"It is our shared responsibility to protect ratepayers and I can't state strongly enough how concerned I am that the agreement before you does not do that," Houston wrote in a letter to the Nova Scotia Utility and Review Board late Monday.
Houston urged the three-member panel to "set the agreement aside and reach its own conclusion on the aforementioned application."
"I do not believe, based on what I know, that the proposed agreement is in the best interest of ratepayers," he said.
The letter does not spell out what his Progressive Conservative government would do if the board accepts the settlement reached last week between Nova Scotia Power and lawyers representing residential, small business and large industrial customer classes.
Other groups also endorsed the deal, although Nova Scotia Power's biggest customer — Port Hawkesbury Paper — did not sign on.
'We're protecting the ratepayers'
Natural Resources Minister Tory Rushton said the province was not part of the negotiations leading up to the settlement.
"As a government or department we had no intel on those conversations that were taking place," he said Tuesday. "So, we saw the information the same as the public did late last week, and right now we're protecting the ratepayers of Nova Scotia. We want to make sure that that voice is still heard at the UARB level."
Rushton said he didn't want to presuppose what the UARB will say.
"But I think the premier's been very loud and clear and I believe I have been, too. The ratepayers are at the top of our mind. We have different tools at our [disposal] and we'll certainly do what we can and need to [do] to protect those ratepayers."
The settlement agreement
If approved by regulators, rates would rise by 6.9 per cent in 2023 and 6.9 per cent in 2024 — almost the same amount on the table when hearings before the review board ended in September.
The Houston government later intervened with legislation, known as Bill 212, that capped rates to cover non-fuel costs by 1.8 per cent. It did not cap rates to cover fuel costs or energy efficiency programs.
In a statement announcing the agreement, Nova Scotia Power president Peter Gregg claimed the settlement adhered "to the direction provided by the provincial government through Bill 212."
Consumer advocate Bill Mahody, representing residential customers, told CBC News the proposed 13.8 per cent increase was "a reasonable rate increase given the revenue requirement that was testified to at the hearing."
Settlement 'remarkably' similar to NSP application
The premier disagrees, noting that the settlement and rate application that triggered the rate cap are "remarkably consistent."
He objects to the increased amount of fuel costs rolled into rates next year before the annual true up of actual fuel costs, which are automatically passed on to ratepayers.
"If Nova Scotia Power is effectively paid in advance, what motive do they have to hedge and mitigate the adjustment eventually required," Houston asked in his letter.
He also objected to the inclusion of a storm rider in rates to cover extreme weather, which he said pushed the risk of climate change on to ratepayers.
Premier second-guesses Muskrat Falls approval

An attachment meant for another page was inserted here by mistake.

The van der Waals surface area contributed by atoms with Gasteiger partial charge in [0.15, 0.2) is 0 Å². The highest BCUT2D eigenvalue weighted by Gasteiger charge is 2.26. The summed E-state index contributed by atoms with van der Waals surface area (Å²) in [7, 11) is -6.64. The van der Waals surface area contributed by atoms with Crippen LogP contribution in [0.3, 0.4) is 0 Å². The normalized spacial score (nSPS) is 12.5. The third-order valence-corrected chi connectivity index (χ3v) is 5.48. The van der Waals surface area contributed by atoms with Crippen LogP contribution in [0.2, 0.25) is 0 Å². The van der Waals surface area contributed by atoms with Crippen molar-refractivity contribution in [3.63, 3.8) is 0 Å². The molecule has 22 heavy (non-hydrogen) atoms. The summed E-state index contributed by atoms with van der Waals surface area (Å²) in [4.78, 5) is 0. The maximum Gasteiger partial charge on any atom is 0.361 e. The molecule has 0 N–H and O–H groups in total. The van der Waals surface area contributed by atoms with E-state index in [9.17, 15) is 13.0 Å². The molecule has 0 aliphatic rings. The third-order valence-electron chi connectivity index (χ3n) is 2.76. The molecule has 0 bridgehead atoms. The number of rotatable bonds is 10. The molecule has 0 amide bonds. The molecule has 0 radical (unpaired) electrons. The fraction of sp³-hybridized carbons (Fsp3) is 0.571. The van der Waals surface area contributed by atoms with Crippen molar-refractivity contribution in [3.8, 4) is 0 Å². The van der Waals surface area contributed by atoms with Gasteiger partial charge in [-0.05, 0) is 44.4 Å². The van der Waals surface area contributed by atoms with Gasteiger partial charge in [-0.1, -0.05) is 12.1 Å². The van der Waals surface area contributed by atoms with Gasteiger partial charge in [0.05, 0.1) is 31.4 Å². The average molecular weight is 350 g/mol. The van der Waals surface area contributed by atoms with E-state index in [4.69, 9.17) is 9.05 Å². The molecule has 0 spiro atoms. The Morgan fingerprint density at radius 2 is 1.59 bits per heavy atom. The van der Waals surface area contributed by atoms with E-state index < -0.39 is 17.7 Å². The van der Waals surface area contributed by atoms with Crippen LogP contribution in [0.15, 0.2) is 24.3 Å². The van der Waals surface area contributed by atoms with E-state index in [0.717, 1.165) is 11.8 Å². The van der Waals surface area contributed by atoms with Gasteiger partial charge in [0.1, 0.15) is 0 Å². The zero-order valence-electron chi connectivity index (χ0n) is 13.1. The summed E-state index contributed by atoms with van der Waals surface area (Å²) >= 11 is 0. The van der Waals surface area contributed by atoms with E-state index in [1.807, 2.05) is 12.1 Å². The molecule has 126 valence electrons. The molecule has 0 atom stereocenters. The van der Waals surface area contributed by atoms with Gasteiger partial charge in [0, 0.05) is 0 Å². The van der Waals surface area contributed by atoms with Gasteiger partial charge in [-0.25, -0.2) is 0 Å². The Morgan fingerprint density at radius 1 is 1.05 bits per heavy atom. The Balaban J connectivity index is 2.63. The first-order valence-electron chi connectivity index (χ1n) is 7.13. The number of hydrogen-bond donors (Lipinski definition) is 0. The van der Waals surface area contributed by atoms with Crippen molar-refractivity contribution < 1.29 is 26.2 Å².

Houston also second-guessed the board for approving Nova Scotia Power's participation in the Muskrat Falls hydro project in Labrador.
"The fact that Nova Scotians have paid over $500 million for this project with minimal benefit, and no one has been held accountable, is wrong," he said. "It was this board of the day that approved the contracts and entered the final project into rates."
Ratepayers are committed to paying $1.7 billion for the Maritime Link to bring the green source of electricity into the province.
Although the Maritime Link was built on time and on budget by an affiliated company, only a fraction of Muskrat Falls hydro has been delivered because of ongoing problems in Newfoundland.
"I find it remarkable that those contracts did not include different risk sharing mechanisms; they should have had provisions for issues in oversight of project management. Nevertheless, it was approved, and is causing significant harm to ratepayers in the form of increased rates."
Houston notes that because of non-delivery from Muskrat Falls, Nova Scotia Power has been forced to buy much more expensive coal to burn to generate electricity.
Opposition parties in Nova Scotia reacted to Houston's letter.
NDP Leader Claudia Chender dismissed it as bluster.
"It exposes his Bill 212 as not really helping Nova Scotians in the way that he said it would," she said. "Nothing in the settlement agreement contravenes that bill. But it seems that he's upset that he's been found out. And so here we are with another intervention in an independent regulatory body."
Liberal Leader Zach Churchill said the government should intervene to help ratepayers directly.
"We just think that it makes more sense to do that directly by supporting ratepayers through heating assistance, rebate programs and expanding the eligibility for that or to provide funding directly to ratepayers instead of intervening in the energy market in this way," he said.
The premier's office said that no one was available when asked about an interview on Tuesday.
"The letter speaks for itself," the office responded.
Nova Scotia Power issued a statement Tuesday. It did not directly address Houston's claims.
"The settlement agreement is now with the NS Utility and Review Board," the utility said.
"The UARB process is designed to ensure customers are represented with strong advocates and independent oversight. The UARB will determine whether the settlement results in just and reasonable rates and is in the public interest."